Mehmet Cemaleddin Efendi

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Mehmet Cemaleddin Efendi (1848–1917) (Turkish: Mehmet Cemâlüddin Efendi[1]) was a senior judge of the Ottoman Empire.

His father, Sheikh Yusufzâde Hâlid Efendi,[1] was a member of the judiciary and served as Kazasker and as a minister. His mother was a member of the Kevabibiye family and a daughter of Mehmed Said Efendi.

Mehmet Cemaleddin was educated in Ottoman and Islamic law, and served in the Ottoman judiciary as Kadi (Chief Judge) of Istanbul in 1884. He was appointed Chief Judge of Anatolia (Anadolu Kazaskeri) in 1888 and Chief Judge of Rumelia, the European parts of the Ottoman Empire in the Balkans, in 1890. On 4 September 1891, at the age of 43, he was appointed Şeyhülislam, the Cabinet Minister in charge of religious and legal matters. He remained in this post for 16 years and 11 months, and was later reappointed on three other occasions for shorter periods, holding this post for a total of nearly 18 years, and becoming the second-longest holder of this post in Ottoman history, after Ali Zembilli Efendi. His son-in-law was the noted Turkish surgeon and mayor of Istanbul Prof. Cemil Topuzlu, also known as Cemil Pasha, whose name was given to a major boulevard in Istanbul, "Cemil Topuzlu Caddesi".

An opponent of the pro-German and war-oriented policy of the Union and Progress Party, he was exiled to Egypt in 1913, and died in Ramleh, Egypt, on 5 April 1917, at the age of 79. When his body was brought to Istanbul, it lay in state at the Topkapı Palace, and he is now buried at the Edirnekapi Shehitlik Cemetery in Istanbul. His memoirs were first published in Istanbul in 1920, and then edited by Selim Kutsan and re-published in modern Turkish under the title Siyasi Hatiralarim (My Political Memoirs), by the publisher Nehir Yayinlari (Istanbul) in 1990.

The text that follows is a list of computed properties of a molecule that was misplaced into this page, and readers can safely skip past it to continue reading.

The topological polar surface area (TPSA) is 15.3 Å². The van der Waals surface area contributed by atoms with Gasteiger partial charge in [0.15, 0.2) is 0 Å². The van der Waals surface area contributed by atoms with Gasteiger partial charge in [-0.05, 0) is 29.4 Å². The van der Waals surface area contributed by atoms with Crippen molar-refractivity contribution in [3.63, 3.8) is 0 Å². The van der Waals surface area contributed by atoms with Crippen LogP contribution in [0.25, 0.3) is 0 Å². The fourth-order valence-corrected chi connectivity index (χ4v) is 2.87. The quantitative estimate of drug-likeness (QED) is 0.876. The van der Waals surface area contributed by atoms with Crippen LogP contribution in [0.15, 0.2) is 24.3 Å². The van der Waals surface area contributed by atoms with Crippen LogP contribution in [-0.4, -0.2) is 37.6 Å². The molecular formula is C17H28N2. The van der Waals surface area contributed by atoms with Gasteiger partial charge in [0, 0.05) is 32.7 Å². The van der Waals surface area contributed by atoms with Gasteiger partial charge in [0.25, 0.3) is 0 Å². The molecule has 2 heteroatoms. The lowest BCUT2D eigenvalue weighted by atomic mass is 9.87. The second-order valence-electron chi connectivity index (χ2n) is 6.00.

Selected bibliography[edit]

  • Cemaleddin Efendi "Siyasi Hatiralarim" from the Ottoman Turkish original, "Hatirat-i Siyasisi", Istanbul 1920, Selim Kutsan (ed.), Publisher, Nehir Yayinlari: 43, Hatiralarla Yakin Tarih Dizisi: 4, Istanbul, 1990.

Notes and references[edit]

  1. ^ a b İsmail Hâmi Danişmend, Osmanlı Devlet Erkânı, Türkiye Yayınevi, İstanbul, 1971, p. 158. (Turkish)